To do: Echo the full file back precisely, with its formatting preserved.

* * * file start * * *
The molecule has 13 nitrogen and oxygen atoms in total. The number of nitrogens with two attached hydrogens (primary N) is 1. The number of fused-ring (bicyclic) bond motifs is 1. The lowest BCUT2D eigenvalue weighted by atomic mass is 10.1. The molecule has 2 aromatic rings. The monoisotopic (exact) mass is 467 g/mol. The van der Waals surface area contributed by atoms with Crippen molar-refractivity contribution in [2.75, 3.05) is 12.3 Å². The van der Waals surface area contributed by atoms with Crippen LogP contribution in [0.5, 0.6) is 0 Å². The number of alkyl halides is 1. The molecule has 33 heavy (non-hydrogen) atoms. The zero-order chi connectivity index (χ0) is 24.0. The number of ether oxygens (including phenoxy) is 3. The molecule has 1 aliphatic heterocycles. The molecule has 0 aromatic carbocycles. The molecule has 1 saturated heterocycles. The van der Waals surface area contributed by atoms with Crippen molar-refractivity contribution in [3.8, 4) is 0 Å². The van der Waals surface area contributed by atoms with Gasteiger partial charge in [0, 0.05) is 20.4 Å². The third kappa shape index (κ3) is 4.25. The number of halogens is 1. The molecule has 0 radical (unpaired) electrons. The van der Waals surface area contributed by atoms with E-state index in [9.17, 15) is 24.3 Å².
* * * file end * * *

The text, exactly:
The molecule has 13 nitrogen and oxygen atoms in total. The number of nitrogens with two attached hydrogens (primary N) is 1. The number of fused-ring (bicyclic) bond motifs is 1. The lowest BCUT2D eigenvalue weighted by atomic mass is 10.1. The molecule has 2 aromatic rings. The monoisotopic (exact) mass is 467 g/mol. The van der Waals surface area contributed by atoms with Crippen molar-refractivity contribution in [2.75, 3.05) is 12.3 Å². The van der Waals surface area contributed by atoms with Crippen LogP contribution in [0.5, 0.6) is 0 Å². The number of alkyl halides is 1. The molecule has 33 heavy (non-hydrogen) atoms. The zero-order chi connectivity index (χ0) is 24.0. The number of ether oxygens (including phenoxy) is 3. The molecule has 1 aliphatic heterocycles. The molecule has 0 aromatic carbocycles. The molecule has 1 saturated heterocycles. The van der Waals surface area contributed by atoms with Crippen molar-refractivity contribution in [3.8, 4) is 0 Å². The van der Waals surface area contributed by atoms with Gasteiger partial charge in [0, 0.05) is 20.4 Å². The third kappa shape index (κ3) is 4.25. The number of halogens is 1. The molecule has 0 radical (unpaired) electrons. The van der Waals surface area contributed by atoms with E-state index in [9.17, 15) is 24.3 Å².